Great post by Professor Karin Ingold on the potential for different roles for scientists in evidence informed policymaking
Community member post by Karin Ingold
Karin Ingold (biography)
What roles can science and scientific experts adopt in policymaking? One way of examining this is through the Advocacy Coalition Framework (Sabatier and Jenkins-Smith 1993). This framework highlights that policymaking and the negotiations regarding a political issue—such as reform of the health system, or the introduction of an energy tax on fossil fuels—is dominated by advocacy coalitions in opposition. Advocacy coalitions are groups of actors sharing the same opinion about how a policy should be designed and implemented. Each coalition has its own beliefs and ideologies and each wants to see its preferences translated into policies.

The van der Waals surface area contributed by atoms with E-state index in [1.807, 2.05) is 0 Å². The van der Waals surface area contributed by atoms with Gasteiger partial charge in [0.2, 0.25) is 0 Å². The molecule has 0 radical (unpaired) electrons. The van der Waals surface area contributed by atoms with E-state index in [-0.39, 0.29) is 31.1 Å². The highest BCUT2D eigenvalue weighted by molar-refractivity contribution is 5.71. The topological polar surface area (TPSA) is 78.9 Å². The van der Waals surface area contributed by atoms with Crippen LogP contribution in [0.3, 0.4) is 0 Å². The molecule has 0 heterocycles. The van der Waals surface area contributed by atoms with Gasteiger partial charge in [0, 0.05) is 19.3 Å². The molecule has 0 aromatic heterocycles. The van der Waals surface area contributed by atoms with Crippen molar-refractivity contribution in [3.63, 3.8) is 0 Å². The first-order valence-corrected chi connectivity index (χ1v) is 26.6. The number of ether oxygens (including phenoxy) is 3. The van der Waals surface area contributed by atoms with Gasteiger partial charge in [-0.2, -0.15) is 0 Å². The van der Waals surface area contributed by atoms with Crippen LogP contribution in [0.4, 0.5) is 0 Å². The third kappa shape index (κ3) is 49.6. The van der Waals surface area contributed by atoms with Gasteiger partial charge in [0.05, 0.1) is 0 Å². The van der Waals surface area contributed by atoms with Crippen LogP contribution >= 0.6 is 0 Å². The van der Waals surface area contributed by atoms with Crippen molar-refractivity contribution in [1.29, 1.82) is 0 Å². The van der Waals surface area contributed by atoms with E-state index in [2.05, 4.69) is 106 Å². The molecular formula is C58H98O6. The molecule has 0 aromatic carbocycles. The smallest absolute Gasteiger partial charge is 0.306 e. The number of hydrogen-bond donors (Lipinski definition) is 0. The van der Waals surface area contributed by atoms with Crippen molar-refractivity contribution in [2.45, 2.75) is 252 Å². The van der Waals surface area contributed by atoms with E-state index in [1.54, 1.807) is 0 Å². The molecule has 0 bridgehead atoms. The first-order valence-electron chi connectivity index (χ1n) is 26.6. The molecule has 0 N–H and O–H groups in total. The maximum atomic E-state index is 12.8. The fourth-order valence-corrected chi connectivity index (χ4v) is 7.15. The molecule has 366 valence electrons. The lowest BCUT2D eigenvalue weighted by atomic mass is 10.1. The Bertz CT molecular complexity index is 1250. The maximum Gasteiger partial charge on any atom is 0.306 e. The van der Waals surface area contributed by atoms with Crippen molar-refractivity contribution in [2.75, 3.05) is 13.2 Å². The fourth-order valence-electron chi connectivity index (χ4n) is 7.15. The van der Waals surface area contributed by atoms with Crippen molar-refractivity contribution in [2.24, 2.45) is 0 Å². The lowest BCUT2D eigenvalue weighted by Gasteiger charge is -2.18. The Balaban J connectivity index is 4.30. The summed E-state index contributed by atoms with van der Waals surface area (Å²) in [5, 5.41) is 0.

I build on the work of Weible and colleagues (2010), who distinguish three types of ‘subsystems’ in which policy is made:
- a collaborative subsystem, where at least two coalitions exist; they have different opinions, but want to overcome them
- an adversarial subsystem, where…
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